This spring, the NCAA began allowing men’s and women’s soccer teams to scrimmage against one another. Men’s and women’s basketball teams, as well as the volleyball teams, have been playing against each other for a number of years now with exhibition games or closed practices.
One of the few sports left the NCAA does not allow a school to scrimmage or practice with another school is football.
Head coaches, like Clemson’s Dabo Swinney, have been advocating for it for years in football, but there is no traction or momentum for the rule to be changed anytime soon.
“Even if you don’t have the fans there, just a have practice,” Swinney said to The Clemson Insider and the rest of the media this past Tuesday prior to the IPTAY Prowl & Growl event in Columbia. “Basketball does it. Our basketball team plays somebody every year and nobody sees it. But that is fine.”
This past fall, the men’s basketball team hosted Tennessee in an exhibition game at Littlejohn Coliseum. It was a good barometer for Brad Brownell’s and Rick Barns’ team because both schools went on to play in the NCAA Tournament this year.
Swinney feels having the ability to scrimmage or practice against someone else in the spring or during fall camp could go a long way in helping the coaches gage their teams and where they are at. College football is the only level in football that is not allowed to play scrimmage against another team.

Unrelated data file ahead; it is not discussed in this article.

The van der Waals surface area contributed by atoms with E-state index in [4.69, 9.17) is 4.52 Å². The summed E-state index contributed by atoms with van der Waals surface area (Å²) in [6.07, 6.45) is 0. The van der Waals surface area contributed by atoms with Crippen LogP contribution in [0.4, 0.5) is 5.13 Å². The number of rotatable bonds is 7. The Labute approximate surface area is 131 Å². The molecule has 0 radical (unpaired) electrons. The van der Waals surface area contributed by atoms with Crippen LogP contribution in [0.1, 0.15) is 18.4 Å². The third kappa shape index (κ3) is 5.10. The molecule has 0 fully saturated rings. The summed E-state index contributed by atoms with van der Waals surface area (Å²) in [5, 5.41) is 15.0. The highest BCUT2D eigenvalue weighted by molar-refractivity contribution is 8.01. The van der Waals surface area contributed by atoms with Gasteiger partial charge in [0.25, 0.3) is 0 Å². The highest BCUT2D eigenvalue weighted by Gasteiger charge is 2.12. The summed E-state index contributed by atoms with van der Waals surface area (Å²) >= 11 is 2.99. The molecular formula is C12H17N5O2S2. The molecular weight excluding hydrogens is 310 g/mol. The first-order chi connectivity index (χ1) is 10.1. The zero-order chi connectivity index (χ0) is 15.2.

High school football allows it with jamborees. The NFL allows teams to practice against one another as well as play preseason games.
“You also want to play someone where all twenty-two are not your toes, fingers, shoulders and knees. You know! You’re hundred percent invested every time you scrimmage,” Swinney said. “I just think teams get familiar with each other and know each other and things like that.
“It would be great, even if we did not get to scrimmage, but to practice one-on-one. You know … one-on-one routes. One-on-one D-line vs. O-Line, inside drills, do some skelly, stuff like that. True practice stuff … that would be great. I don’t think that has any momentum at all, but I would love it.”
There are other head coaches who agree with Swinney, but the movement, as he said, has not gained any momentum.
“It has been something we have talked about for a long time, but it has never gotten any traction,” he said.
Maybe one day it will.